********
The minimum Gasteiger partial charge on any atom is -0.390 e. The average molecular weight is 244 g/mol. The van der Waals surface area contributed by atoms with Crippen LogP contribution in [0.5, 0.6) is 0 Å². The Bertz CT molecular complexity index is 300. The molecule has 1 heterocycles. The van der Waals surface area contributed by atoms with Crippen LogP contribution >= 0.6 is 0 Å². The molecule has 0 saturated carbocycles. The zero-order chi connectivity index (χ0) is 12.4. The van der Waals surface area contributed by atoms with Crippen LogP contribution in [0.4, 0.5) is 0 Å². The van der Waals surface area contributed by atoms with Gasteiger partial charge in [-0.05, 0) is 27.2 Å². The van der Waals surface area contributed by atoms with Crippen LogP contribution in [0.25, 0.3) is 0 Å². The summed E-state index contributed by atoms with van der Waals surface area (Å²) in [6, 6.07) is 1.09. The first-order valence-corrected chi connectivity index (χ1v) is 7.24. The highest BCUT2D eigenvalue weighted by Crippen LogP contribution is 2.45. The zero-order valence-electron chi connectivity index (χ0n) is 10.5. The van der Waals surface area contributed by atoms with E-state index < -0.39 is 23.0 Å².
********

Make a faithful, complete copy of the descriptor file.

The minimum Gasteiger partial charge on any atom is -0.390 e. The average molecular weight is 244 g/mol. The van der Waals surface area contributed by atoms with Crippen LogP contribution in [0.5, 0.6) is 0 Å². The Bertz CT molecular complexity index is 300. The molecule has 1 heterocycles. The van der Waals surface area contributed by atoms with Crippen LogP contribution >= 0.6 is 0 Å². The molecule has 0 saturated carbocycles. The zero-order chi connectivity index (χ0) is 12.4. The van der Waals surface area contributed by atoms with Crippen LogP contribution in [0.4, 0.5) is 0 Å². The van der Waals surface area contributed by atoms with Gasteiger partial charge in [-0.05, 0) is 27.2 Å². The van der Waals surface area contributed by atoms with Crippen LogP contribution in [0.25, 0.3) is 0 Å². The summed E-state index contributed by atoms with van der Waals surface area (Å²) in [6, 6.07) is 1.09. The first-order valence-corrected chi connectivity index (χ1v) is 7.24. The highest BCUT2D eigenvalue weighted by Crippen LogP contribution is 2.45. The zero-order valence-electron chi connectivity index (χ0n) is 10.5. The van der Waals surface area contributed by atoms with E-state index < -0.39 is 23.0 Å².